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Singapore Airlines Cargo Hold Fire

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Singapore Airlines Cargo Hold Fire

Old 27th Apr 2013, 11:41
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Have to agree with G&T - compliance may look costly to the beancounters, but non-compliance is more costly. Penny-wise and pound-foolish. Fixing and checking an airframe after an accident like that plus the lost revenue due to downtime is more expensive. DG that gets handled 'by the book' is ok, cuz I know EXACTLY what it contains. Also the pro's know better than to mess around with regs ( authorities in this 'ere location come down on you like a ton of bricks if you do ) - it's the rickety outfits and privates that give me the willies. I reckon that everybody involved in baggage/cargo handling has tales to tell about stuff that males your hair stand on end...
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Old 27th Apr 2013, 14:29
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DG done properly and checked properly is probably safer than PAX luggage.Where I worked everyone knew the "rogue" agents who'd try and slip one through under "Consol", just to save a few quid. Always got them. Then oddly enough thir next few imports would be snaggeed by customs, shame
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Old 27th Apr 2013, 22:07
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When I flew for SIA the Captain was presented with a cargo advice sheet at check-in, be it a Freighter or Pax.a/c ( for those goods that were allowed on pax a/c ) so we knew what we were carrying and therefore the best way to handle it and / or adv. fire crews if there was a problem anywhere.

I doubt that has changed, at least in intent if not application.

'course, the loading staff had to rely on what the agents sending packed containers told them, I guess.
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Old 27th Apr 2013, 23:16
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Quote:
needed more than 2 hours to control the situation


Why such a long time? Seems they could dowse the pallet(s) and drag them out quicker than that.
Maybe because the fire-fighters were not fully aware of what they were dealing with? Getting into a cargo hold with something 'smoking' doesn't seem a good plan for long life expectancy.

All passengers and crew had disembarked, so there was no continuing risk to life, except if anyone (incl. Fire-persons) subsequently entered (or get too close to) the aircraft. So they would deal with it at arms-length rather than getting up-close-and-personal with hot things and cramped spaces.
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Old 28th Apr 2013, 01:43
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Agree with 2dpilot, also, the fire suppression system was probably allowed to run it's full course, really depends on the indications, if the warning had gone out there is no rush and the cooler the better.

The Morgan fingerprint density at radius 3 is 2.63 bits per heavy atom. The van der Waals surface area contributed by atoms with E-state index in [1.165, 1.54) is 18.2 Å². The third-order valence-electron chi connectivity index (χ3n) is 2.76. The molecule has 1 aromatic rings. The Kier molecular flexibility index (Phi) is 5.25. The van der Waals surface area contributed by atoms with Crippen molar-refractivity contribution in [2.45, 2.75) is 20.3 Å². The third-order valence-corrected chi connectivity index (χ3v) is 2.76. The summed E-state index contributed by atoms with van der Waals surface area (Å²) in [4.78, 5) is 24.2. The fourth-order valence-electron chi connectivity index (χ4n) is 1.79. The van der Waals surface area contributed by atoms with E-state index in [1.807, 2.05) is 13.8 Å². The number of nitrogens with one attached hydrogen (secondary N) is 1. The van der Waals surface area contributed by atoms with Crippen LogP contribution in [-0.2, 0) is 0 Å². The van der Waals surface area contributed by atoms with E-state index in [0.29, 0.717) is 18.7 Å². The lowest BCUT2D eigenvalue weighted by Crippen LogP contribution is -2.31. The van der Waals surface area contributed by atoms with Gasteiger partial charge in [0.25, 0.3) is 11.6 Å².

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Old 28th Apr 2013, 11:34
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ExSpeedBird:--- yes all carriers present NOTOC's to the Captain advising the location of all dangerous goods and the drill codes etc.

Required for Pax and Cargo Aircraft, nothing new at all.

From what I've read in here both the Cockpit crew AND the Fire crew did exactly as they are trained to do. Well done to all on a safe outcome.

Last edited by nitpicker330; 28th Apr 2013 at 11:35.
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Old 28th Apr 2013, 15:14
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9V-STO has never been a good registration for SQ -the A310 it used to be on years ago also had a problem..wonder if they will retire it now...
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Old 29th Apr 2013, 13:59
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and the drill codes etc.
nonsense, NOTOC has Name, UN number, class, ie RFL and Packing group, that's it
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Old 29th Apr 2013, 18:51
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...and the drill codes are on the NOTOC as well - by far the most important piece of information for the flight crew - the other stuff is more important for the response teams at destination or alternate in case of emergency. Startin 2014, NOTOC needs also to be in the hand of dispatchers and/or flight controllers...

As per IATA DG-Regs do not mention drill codes as mandatory - but not including them in the NOTOC would kinda defeat the purpose of it...
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Old 30th Apr 2013, 01:09
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Nope WRONG.

Our company NOTOC's have the drill code letters ( eg 9L ) on them as per ICAO and the IATA recommended document standard.

Notification to Captain (NOTOC)